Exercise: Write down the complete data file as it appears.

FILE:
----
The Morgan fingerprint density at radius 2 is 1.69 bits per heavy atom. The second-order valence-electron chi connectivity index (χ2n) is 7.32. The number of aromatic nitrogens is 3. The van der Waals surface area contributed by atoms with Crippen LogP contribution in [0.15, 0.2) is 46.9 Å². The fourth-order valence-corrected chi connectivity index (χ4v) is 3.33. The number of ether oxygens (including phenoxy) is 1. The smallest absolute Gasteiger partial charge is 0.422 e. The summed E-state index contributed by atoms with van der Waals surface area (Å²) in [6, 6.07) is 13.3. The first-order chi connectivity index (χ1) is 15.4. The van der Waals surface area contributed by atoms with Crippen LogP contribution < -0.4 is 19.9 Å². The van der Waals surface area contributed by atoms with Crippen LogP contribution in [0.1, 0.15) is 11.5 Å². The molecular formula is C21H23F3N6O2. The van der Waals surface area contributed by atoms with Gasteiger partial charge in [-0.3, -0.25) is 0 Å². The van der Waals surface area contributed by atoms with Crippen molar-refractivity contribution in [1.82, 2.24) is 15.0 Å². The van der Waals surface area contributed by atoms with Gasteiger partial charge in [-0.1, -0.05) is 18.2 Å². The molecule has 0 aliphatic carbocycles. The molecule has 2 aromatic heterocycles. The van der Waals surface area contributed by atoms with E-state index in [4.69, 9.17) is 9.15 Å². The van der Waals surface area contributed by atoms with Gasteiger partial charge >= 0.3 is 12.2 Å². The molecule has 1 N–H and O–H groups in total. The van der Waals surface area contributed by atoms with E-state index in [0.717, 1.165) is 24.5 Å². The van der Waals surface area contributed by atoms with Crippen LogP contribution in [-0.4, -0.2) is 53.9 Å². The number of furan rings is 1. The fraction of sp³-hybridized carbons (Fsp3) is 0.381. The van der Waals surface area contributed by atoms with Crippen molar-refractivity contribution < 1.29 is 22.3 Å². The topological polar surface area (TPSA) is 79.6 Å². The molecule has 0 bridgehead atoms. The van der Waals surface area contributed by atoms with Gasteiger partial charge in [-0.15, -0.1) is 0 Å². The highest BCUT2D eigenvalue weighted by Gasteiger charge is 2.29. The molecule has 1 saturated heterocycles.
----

The Morgan fingerprint density at radius 2 is 1.69 bits per heavy atom. The second-order valence-electron chi connectivity index (χ2n) is 7.32. The number of aromatic nitrogens is 3. The van der Waals surface area contributed by atoms with Crippen LogP contribution in [0.15, 0.2) is 46.9 Å². The fourth-order valence-corrected chi connectivity index (χ4v) is 3.33. The number of ether oxygens (including phenoxy) is 1. The smallest absolute Gasteiger partial charge is 0.422 e. The summed E-state index contributed by atoms with van der Waals surface area (Å²) in [6, 6.07) is 13.3. The first-order chi connectivity index (χ1) is 15.4. The van der Waals surface area contributed by atoms with Crippen LogP contribution < -0.4 is 19.9 Å². The van der Waals surface area contributed by atoms with Crippen LogP contribution in [0.1, 0.15) is 11.5 Å². The molecular formula is C21H23F3N6O2. The van der Waals surface area contributed by atoms with Gasteiger partial charge in [-0.3, -0.25) is 0 Å². The van der Waals surface area contributed by atoms with Crippen molar-refractivity contribution in [1.82, 2.24) is 15.0 Å². The van der Waals surface area contributed by atoms with Gasteiger partial charge in [-0.1, -0.05) is 18.2 Å². The molecule has 0 aliphatic carbocycles. The molecule has 2 aromatic heterocycles. The van der Waals surface area contributed by atoms with E-state index in [4.69, 9.17) is 9.15 Å². The van der Waals surface area contributed by atoms with Gasteiger partial charge >= 0.3 is 12.2 Å². The molecule has 1 N–H and O–H groups in total. The van der Waals surface area contributed by atoms with E-state index in [0.717, 1.165) is 24.5 Å². The van der Waals surface area contributed by atoms with Crippen LogP contribution in [-0.4, -0.2) is 53.9 Å². The number of furan rings is 1. The fraction of sp³-hybridized carbons (Fsp3) is 0.381. The van der Waals surface area contributed by atoms with Crippen molar-refractivity contribution < 1.29 is 22.3 Å². The topological polar surface area (TPSA) is 79.6 Å². The molecule has 0 bridgehead atoms. The van der Waals surface area contributed by atoms with Gasteiger partial charge in [-0.15, -0.1) is 0 Å². The highest BCUT2D eigenvalue weighted by Gasteiger charge is 2.29. The molecule has 1 saturated heterocycles.